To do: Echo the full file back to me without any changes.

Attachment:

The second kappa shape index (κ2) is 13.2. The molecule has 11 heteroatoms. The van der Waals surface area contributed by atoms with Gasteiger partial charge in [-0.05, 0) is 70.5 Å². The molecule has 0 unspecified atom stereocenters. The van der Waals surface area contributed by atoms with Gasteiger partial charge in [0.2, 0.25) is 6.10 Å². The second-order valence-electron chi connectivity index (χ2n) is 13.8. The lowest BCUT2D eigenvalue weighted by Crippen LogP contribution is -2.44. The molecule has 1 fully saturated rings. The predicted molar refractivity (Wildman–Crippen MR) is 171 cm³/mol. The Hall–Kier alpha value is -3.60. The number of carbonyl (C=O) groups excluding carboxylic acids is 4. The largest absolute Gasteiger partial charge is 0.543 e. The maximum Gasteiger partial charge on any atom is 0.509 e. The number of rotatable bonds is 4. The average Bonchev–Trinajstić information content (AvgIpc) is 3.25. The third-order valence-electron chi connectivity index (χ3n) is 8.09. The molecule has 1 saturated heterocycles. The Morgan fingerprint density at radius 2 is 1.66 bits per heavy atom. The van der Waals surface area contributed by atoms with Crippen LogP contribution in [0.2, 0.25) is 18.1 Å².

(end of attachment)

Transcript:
The second kappa shape index (κ2) is 13.2. The molecule has 11 heteroatoms. The van der Waals surface area contributed by atoms with Gasteiger partial charge in [-0.05, 0) is 70.5 Å². The molecule has 0 unspecified atom stereocenters. The van der Waals surface area contributed by atoms with Gasteiger partial charge in [0.2, 0.25) is 6.10 Å². The second-order valence-electron chi connectivity index (χ2n) is 13.8. The lowest BCUT2D eigenvalue weighted by Crippen LogP contribution is -2.44. The molecule has 1 fully saturated rings. The predicted molar refractivity (Wildman–Crippen MR) is 171 cm³/mol. The Hall–Kier alpha value is -3.60. The number of carbonyl (C=O) groups excluding carboxylic acids is 4. The largest absolute Gasteiger partial charge is 0.543 e. The maximum Gasteiger partial charge on any atom is 0.509 e. The number of rotatable bonds is 4. The average Bonchev–Trinajstić information content (AvgIpc) is 3.25. The third-order valence-electron chi connectivity index (χ3n) is 8.09. The molecule has 1 saturated heterocycles. The Morgan fingerprint density at radius 2 is 1.66 bits per heavy atom. The van der Waals surface area contributed by atoms with Crippen LogP contribution in [0.2, 0.25) is 18.1 Å².